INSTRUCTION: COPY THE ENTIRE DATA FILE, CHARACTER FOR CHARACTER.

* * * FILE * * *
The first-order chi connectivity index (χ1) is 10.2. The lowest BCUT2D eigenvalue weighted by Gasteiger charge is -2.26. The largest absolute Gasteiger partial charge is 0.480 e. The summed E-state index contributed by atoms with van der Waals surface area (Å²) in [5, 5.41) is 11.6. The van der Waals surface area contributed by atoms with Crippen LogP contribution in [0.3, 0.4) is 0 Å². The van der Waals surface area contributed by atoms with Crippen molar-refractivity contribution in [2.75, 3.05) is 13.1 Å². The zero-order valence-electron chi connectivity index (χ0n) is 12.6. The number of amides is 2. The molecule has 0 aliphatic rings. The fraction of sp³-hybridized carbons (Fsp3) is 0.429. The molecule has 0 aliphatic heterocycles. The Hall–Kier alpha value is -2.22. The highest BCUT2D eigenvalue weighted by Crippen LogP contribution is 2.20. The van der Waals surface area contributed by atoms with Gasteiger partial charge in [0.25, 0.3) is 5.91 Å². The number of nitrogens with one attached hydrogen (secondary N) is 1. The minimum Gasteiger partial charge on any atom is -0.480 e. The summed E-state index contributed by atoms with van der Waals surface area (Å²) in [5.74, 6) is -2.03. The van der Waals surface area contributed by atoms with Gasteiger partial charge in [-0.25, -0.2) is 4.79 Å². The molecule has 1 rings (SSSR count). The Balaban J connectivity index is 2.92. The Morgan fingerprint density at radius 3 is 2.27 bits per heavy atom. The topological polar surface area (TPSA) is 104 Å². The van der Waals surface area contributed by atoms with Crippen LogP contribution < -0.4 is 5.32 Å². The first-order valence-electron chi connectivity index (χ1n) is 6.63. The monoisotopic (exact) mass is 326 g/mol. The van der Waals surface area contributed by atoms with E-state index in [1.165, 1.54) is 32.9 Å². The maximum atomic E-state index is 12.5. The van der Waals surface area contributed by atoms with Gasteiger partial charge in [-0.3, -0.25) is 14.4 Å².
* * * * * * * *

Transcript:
The first-order chi connectivity index (χ1) is 10.2. The lowest BCUT2D eigenvalue weighted by Gasteiger charge is -2.26. The largest absolute Gasteiger partial charge is 0.480 e. The summed E-state index contributed by atoms with van der Waals surface area (Å²) in [5, 5.41) is 11.6. The van der Waals surface area contributed by atoms with Crippen LogP contribution in [0.3, 0.4) is 0 Å². The van der Waals surface area contributed by atoms with Crippen molar-refractivity contribution in [2.75, 3.05) is 13.1 Å². The zero-order valence-electron chi connectivity index (χ0n) is 12.6. The number of amides is 2. The molecule has 0 aliphatic rings. The fraction of sp³-hybridized carbons (Fsp3) is 0.429. The molecule has 0 aliphatic heterocycles. The Hall–Kier alpha value is -2.22. The highest BCUT2D eigenvalue weighted by Crippen LogP contribution is 2.20. The van der Waals surface area contributed by atoms with Gasteiger partial charge in [0.25, 0.3) is 5.91 Å². The number of nitrogens with one attached hydrogen (secondary N) is 1. The minimum Gasteiger partial charge on any atom is -0.480 e. The summed E-state index contributed by atoms with van der Waals surface area (Å²) in [5.74, 6) is -2.03. The van der Waals surface area contributed by atoms with Gasteiger partial charge in [-0.25, -0.2) is 4.79 Å². The molecule has 1 rings (SSSR count). The Balaban J connectivity index is 2.92. The Morgan fingerprint density at radius 3 is 2.27 bits per heavy atom. The topological polar surface area (TPSA) is 104 Å². The van der Waals surface area contributed by atoms with Crippen LogP contribution < -0.4 is 5.32 Å². The first-order valence-electron chi connectivity index (χ1n) is 6.63. The monoisotopic (exact) mass is 326 g/mol. The van der Waals surface area contributed by atoms with E-state index in [1.165, 1.54) is 32.9 Å². The maximum atomic E-state index is 12.5. The van der Waals surface area contributed by atoms with Gasteiger partial charge in [-0.3, -0.25) is 14.4 Å².